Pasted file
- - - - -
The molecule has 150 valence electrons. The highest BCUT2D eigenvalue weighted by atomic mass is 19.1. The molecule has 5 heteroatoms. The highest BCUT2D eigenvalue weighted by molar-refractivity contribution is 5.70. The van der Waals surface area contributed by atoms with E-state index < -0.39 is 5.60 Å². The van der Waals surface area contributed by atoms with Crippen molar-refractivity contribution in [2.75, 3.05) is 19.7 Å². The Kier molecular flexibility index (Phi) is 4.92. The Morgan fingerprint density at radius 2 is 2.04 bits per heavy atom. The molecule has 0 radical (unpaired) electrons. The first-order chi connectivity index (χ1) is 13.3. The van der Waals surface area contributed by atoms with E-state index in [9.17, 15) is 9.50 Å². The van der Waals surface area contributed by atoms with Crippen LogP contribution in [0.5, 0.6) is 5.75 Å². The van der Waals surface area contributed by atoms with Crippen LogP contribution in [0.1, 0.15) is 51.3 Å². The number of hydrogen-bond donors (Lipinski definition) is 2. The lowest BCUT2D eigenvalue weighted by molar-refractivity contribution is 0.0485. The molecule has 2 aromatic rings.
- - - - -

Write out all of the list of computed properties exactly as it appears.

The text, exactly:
The molecule has 150 valence electrons. The highest BCUT2D eigenvalue weighted by atomic mass is 19.1. The molecule has 5 heteroatoms. The highest BCUT2D eigenvalue weighted by molar-refractivity contribution is 5.70. The van der Waals surface area contributed by atoms with E-state index < -0.39 is 5.60 Å². The van der Waals surface area contributed by atoms with Crippen molar-refractivity contribution in [2.75, 3.05) is 19.7 Å². The Kier molecular flexibility index (Phi) is 4.92. The Morgan fingerprint density at radius 2 is 2.04 bits per heavy atom. The molecule has 0 radical (unpaired) electrons. The first-order chi connectivity index (χ1) is 13.3. The van der Waals surface area contributed by atoms with E-state index in [9.17, 15) is 9.50 Å². The van der Waals surface area contributed by atoms with Crippen LogP contribution in [0.5, 0.6) is 5.75 Å². The van der Waals surface area contributed by atoms with Crippen LogP contribution in [0.1, 0.15) is 51.3 Å². The number of hydrogen-bond donors (Lipinski definition) is 2. The lowest BCUT2D eigenvalue weighted by molar-refractivity contribution is 0.0485. The molecule has 2 aromatic rings.